Thursday, March 14, 2013
A Humble Pope
By Sister Mary Ann Walsh
Delighted cardinals walked about the North American College this morning as seminarians and staff congratulated them on a job well done, electing Pope Francis, the first pope from the Southern Hemisphere. Doing interviews into the early morning hours couldn’t dampen their spirits at breakfast.
Messages abound and one can expect to learn more from what Pope Francis does than from what he says. Instructions for what to wear for upcoming meetings suggest that the simple style he is known for continues. Today, the cardinals were advised to wear the black house cassock rather than the more formal red choir robes with white surplice. Asking the people in the square last night to bless him before he blessed them came across as startlingly humble. The prayerful silence that fell over the square revealed the new bishop of Rome already had touched hearts. There’s a new energy in the air.
The morning TV shows are easy because, for this week, seven a.m. in New York is noon in Rome. Some networks are coming up to North American College to do their interviews. Others, such as NBC, are transporting the cardinals to their set.
Media ingenuity always entertains me. Last night, despite rain and cold, some reporters sat on the steps outside to do their work and watch for returning cardinals. Even though we opened the comfortable auditorium to them, others sat on the floor inside the front door. I laughed as photographers lined up with cameras facing the front door to catch the entering cardinals because I heard they were coming in from the back. The joke was on me, however. While most of the cardinals, who were in a van, did come in the back way, Cardinal Dolan came by car and entered through the front, a gift to the picture-starved reporters.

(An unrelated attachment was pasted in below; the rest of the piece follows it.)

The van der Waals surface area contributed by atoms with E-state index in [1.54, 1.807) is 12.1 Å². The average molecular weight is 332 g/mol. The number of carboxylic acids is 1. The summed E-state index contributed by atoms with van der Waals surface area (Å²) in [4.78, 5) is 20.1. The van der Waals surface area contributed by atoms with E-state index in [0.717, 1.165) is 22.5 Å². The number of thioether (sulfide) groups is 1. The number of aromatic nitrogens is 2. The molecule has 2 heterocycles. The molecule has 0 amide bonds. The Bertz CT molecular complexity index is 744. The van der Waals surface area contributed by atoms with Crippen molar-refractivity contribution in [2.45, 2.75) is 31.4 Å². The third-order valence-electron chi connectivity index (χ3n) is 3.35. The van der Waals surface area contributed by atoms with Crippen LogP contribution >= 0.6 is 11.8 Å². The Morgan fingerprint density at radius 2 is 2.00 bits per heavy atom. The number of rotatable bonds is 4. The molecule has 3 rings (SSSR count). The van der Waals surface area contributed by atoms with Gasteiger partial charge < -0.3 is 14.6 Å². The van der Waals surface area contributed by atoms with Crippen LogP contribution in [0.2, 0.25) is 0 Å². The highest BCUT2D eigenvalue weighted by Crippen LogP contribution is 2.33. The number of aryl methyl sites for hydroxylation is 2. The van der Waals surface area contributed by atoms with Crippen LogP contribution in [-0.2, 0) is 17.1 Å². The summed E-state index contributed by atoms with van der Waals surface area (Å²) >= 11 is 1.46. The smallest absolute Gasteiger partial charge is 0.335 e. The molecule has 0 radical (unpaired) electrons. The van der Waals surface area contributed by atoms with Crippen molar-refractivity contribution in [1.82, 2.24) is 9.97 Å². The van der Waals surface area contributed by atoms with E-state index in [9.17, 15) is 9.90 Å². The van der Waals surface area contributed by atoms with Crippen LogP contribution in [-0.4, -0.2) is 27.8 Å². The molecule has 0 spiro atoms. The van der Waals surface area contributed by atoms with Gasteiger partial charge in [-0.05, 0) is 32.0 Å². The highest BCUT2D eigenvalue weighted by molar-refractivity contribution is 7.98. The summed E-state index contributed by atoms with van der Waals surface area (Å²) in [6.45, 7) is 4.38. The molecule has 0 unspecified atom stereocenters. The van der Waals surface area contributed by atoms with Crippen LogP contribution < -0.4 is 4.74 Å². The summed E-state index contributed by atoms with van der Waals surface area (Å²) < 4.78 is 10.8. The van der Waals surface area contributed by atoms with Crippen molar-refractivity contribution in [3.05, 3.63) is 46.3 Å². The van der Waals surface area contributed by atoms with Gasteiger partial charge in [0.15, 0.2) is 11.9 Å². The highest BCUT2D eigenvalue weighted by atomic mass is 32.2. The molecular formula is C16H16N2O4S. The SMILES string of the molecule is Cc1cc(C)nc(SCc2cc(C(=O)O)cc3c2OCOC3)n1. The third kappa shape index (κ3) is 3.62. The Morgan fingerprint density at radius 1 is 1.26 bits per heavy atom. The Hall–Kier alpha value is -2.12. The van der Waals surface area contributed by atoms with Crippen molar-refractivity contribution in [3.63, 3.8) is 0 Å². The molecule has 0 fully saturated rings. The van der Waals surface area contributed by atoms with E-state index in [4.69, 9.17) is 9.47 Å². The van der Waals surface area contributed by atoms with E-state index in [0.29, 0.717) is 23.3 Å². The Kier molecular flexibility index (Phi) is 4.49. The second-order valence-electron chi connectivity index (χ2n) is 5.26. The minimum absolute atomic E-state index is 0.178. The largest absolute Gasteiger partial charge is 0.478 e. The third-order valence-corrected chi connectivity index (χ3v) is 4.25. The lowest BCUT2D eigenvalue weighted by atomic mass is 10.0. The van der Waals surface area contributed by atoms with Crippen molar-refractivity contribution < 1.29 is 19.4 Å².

Cardinal Adam Maida, over 80 and so not an elector, is now doing media interviews and a Detroit station slated him for 2:30 p.m. for a program back in the Motor City. I set out to find him when he didn’t answer the phone in his room. On my way I met Mike Clark, a member of the U.S. bishops’ National Review Board and an anchor from a Pittsburgh TV station. He was awaiting Cardinal Donald Wuerl, a Pittsburgh native , former Pittsburgh bishop and now cardinal archbishop of Washington. Mike reminded me that Cardinal Wuerl is the seventh cardinal from the Steel City.
Someone told me he had seen Cardinal Maida walking around the courtyard praying the rosary. I continued the search and met an ABC producer who needed to get up to the NAC roof for interviews with Cardinal Timothy Dolan of New York and Cardinal Wuerl. I brought her up to see the magnificent view of St. Peter’s but still no Cardinal Maida. I ran into colleague Don Clemmer, who was setting up an interview for Cardinal Daniel DiNardo of Galveston-Houston, and told him of my search. He said he was looking for Cardinal McCarrick for an interview. I stopped in the kitchen for a cappuccino, then went back to the office. There I found Cardinal McCarrick doing an interview with France’s daily La Croix. Afterwards I enlisted him to help find Cardinal Maida. At this point, the over-80 cardinals have more energy than I.
Planning becomes a challenge when the principals are sequestered. The answer “We don’t know” became uncomfortably familiar last evening. “When are the cardinals coming back?” We don’t know. “Will you have a media conference tonight? “ We don’t know. “What are the cardinals doing now?” We don’t know. Plans were in place, of course, but they were tentative because a vanload of cardinals, sequestered for even two days, can change even the best laid plan.
This morning we heard why the cardinals were late. They were eating dinner with the pope and couldn’t leave before him.
Sister Mary Ann Walsh is media relations director of the USCCB.